Muppet sues after falling through garage skylight

OK, you couldn’t make it up.  A London woman is trying to sue her landlord after falling through a garage skylight.

From the article:

Mrs Mayers, now 29, used a window to get on to the roof of a garage attached to her flat in Islington in February 2002, the High Court in London heard.

She and friends had gone out to dance but she stepped backwards on to the glass skylight, falling through it.

The garage was not part of the property she was renting. The outcome of the hearing could affect the warnings landlords have to give their tenants about dangers in and around their properties.

OK, so let’s get this straight:

  • She climbed out of a window, onto a garage roof
  • The garage wasn’t even part of the property she was renting, and she had no rights of access to it – so she was trespassing
  • She stepped on a glass skylight, and fell through it
  • Pure speculation, but if she was celebrating her 24th birthday by dancing on the roof of a garage, there’s a fair chance she was drunk

What the hell does she think she can sue her landlord for?

The court should immediately throw this one out without even getting as far as a hearing, and then use her statement as evidence to prosecute her for trespass and criminal damage.

The solicitor who took up her case should also hang his/her head in shame for being willing to waste courts time with something like this.

The article says:

Although she has recovered from severe head injuries, she is seeking damages from Piyush and Naginbhai Patel, of Hendon, North-West London.

Er, perhaps bringing this ridiculous case is a sign that she hasn’t yet fully recovered from these “severe head injuries”?

One thought on “Muppet sues after falling through garage skylight”

  1. For once, common sense triumphed.


    Anna Mayers, who was celebrating her 24th birthday when the accident happened in February 2002, had her case dismissed by a judge at the High Court in London.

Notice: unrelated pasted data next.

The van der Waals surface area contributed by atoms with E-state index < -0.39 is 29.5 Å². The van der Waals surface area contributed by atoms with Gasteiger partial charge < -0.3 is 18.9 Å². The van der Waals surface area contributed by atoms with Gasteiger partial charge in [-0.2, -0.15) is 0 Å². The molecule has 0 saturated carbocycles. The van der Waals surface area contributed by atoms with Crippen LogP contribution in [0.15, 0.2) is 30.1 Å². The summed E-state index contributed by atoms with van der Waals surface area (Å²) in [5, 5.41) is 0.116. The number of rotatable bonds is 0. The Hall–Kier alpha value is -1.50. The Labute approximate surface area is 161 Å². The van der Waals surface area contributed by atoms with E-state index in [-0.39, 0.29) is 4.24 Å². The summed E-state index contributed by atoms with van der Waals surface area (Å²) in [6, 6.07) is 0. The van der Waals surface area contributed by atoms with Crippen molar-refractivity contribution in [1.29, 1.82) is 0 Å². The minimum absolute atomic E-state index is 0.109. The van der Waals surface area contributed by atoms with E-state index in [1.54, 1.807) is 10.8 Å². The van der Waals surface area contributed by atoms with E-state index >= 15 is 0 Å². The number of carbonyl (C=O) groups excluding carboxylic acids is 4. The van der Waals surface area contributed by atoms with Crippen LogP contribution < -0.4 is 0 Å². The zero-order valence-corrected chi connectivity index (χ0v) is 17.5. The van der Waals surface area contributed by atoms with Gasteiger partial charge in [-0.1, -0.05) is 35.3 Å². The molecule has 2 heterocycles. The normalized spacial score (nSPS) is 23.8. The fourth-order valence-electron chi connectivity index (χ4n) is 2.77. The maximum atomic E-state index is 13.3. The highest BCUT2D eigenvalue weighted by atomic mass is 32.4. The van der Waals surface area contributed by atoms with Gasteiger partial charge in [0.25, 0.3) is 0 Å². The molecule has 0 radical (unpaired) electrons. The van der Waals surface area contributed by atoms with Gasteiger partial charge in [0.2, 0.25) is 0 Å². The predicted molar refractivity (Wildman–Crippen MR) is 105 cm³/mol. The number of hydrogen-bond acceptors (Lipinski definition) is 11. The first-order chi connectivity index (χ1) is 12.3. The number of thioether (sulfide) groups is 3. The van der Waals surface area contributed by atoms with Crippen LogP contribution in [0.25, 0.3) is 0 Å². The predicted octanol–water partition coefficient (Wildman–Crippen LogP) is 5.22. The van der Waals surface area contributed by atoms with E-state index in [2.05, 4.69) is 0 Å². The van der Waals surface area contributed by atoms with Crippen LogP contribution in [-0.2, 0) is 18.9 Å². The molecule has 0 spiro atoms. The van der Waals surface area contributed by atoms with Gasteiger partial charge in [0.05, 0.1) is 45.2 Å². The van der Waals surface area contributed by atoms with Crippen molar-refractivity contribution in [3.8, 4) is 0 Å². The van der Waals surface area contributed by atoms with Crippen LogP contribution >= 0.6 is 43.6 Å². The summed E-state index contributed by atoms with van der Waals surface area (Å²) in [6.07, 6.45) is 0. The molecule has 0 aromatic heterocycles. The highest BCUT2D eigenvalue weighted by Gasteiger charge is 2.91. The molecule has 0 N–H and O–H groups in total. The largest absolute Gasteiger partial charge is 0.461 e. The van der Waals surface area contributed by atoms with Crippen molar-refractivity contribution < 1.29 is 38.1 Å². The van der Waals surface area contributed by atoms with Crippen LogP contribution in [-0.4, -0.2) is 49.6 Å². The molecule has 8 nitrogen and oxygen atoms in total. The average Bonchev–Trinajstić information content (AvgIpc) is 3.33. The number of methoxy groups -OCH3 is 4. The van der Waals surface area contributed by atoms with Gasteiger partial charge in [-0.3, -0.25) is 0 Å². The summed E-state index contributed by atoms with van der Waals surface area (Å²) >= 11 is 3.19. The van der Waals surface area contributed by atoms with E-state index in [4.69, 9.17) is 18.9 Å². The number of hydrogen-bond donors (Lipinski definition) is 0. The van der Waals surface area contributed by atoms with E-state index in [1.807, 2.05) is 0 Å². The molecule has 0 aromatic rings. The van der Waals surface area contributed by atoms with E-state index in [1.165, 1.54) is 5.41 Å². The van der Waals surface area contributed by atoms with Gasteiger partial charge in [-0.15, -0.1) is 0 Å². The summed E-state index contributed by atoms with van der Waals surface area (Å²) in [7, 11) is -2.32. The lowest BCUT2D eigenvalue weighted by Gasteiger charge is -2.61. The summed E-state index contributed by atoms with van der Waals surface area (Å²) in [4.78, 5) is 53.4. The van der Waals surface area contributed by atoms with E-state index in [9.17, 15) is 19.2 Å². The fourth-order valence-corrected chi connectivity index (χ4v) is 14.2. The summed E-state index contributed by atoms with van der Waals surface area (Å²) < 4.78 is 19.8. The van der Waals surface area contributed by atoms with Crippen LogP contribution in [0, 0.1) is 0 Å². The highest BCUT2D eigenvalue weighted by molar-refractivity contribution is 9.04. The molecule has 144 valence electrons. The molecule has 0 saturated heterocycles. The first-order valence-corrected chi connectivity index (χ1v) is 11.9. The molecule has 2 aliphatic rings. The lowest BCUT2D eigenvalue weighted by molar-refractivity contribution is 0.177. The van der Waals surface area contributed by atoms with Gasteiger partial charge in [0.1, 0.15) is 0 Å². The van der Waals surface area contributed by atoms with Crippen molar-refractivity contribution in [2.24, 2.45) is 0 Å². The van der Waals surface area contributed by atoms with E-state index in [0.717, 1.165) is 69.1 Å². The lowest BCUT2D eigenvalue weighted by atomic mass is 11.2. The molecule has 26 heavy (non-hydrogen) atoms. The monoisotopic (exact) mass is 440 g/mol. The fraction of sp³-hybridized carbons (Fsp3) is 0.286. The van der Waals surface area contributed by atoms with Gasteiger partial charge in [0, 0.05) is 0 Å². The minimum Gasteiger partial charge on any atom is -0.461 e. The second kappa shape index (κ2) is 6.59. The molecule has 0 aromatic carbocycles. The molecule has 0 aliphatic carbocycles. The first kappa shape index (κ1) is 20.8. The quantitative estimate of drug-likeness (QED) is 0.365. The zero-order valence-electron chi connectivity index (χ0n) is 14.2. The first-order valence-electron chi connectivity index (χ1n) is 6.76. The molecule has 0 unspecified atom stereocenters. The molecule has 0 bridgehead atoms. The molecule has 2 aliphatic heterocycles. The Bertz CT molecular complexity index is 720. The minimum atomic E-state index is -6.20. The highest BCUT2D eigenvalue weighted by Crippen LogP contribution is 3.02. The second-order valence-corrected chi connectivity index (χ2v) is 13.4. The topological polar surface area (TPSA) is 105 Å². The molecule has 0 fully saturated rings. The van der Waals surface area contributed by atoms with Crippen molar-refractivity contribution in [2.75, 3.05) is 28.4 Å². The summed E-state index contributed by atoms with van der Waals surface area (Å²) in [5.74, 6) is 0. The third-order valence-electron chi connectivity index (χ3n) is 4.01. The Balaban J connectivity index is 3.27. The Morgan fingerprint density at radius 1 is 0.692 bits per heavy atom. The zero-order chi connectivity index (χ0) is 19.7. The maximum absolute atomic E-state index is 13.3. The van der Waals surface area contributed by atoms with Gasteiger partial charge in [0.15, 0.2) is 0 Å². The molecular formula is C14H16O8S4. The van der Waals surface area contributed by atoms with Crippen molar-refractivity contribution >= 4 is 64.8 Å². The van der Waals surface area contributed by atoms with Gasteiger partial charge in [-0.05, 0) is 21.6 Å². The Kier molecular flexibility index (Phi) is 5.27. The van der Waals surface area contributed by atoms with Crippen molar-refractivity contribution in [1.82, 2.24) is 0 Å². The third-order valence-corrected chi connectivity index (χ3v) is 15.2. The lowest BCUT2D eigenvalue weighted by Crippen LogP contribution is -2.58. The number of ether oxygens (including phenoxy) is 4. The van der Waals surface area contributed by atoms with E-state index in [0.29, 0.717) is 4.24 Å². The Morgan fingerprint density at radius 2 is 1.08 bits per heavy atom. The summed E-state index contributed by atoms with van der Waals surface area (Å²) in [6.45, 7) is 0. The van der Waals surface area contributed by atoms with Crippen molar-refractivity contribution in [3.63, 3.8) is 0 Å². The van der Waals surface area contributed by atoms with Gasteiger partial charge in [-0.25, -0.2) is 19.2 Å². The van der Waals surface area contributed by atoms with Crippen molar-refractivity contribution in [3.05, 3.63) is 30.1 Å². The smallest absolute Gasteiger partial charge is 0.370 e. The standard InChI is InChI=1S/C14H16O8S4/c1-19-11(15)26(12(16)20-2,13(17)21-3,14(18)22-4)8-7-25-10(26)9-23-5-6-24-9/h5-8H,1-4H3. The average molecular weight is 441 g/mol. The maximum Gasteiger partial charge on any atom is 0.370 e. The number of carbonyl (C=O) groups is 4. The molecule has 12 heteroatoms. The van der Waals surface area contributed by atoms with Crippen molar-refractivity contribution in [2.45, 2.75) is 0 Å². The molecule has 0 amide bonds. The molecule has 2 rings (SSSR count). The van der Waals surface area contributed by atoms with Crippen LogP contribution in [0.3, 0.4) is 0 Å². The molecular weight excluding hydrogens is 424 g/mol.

Sir John Blofeld ruled that Mrs Mayers, now 29, had been a “trespasser” on the roof of the garage, which was attached to a flat she was renting at the time with university friends in Islington, north London.
    Rejecting her damages claim against Piyush and Naginbhai Patel, of Hendon, north west London, who had denied liability, Sir John said she had sustained “thoroughly unpleasant” injuries.
    The judge said the evidence was that she had drunk about four or five glasses of wine and a home-made vodka jelly and was “merry” but not drunk.

    There was no suggestion, he said, that anyone at the party was drunk.

    Sir John announced that he had “unhesitatingly” come to the conclusion that she and her co-tenants on the roof that night were trespassers.

    They had no authority to go on to the roof of the garage, which was not part of the property included in the tenancy agreement.

    He ruled that it had not been proved that the state of the premises – the roof and the skylights – were “dangerous” within the meaning of the Occupiers Liability Act.

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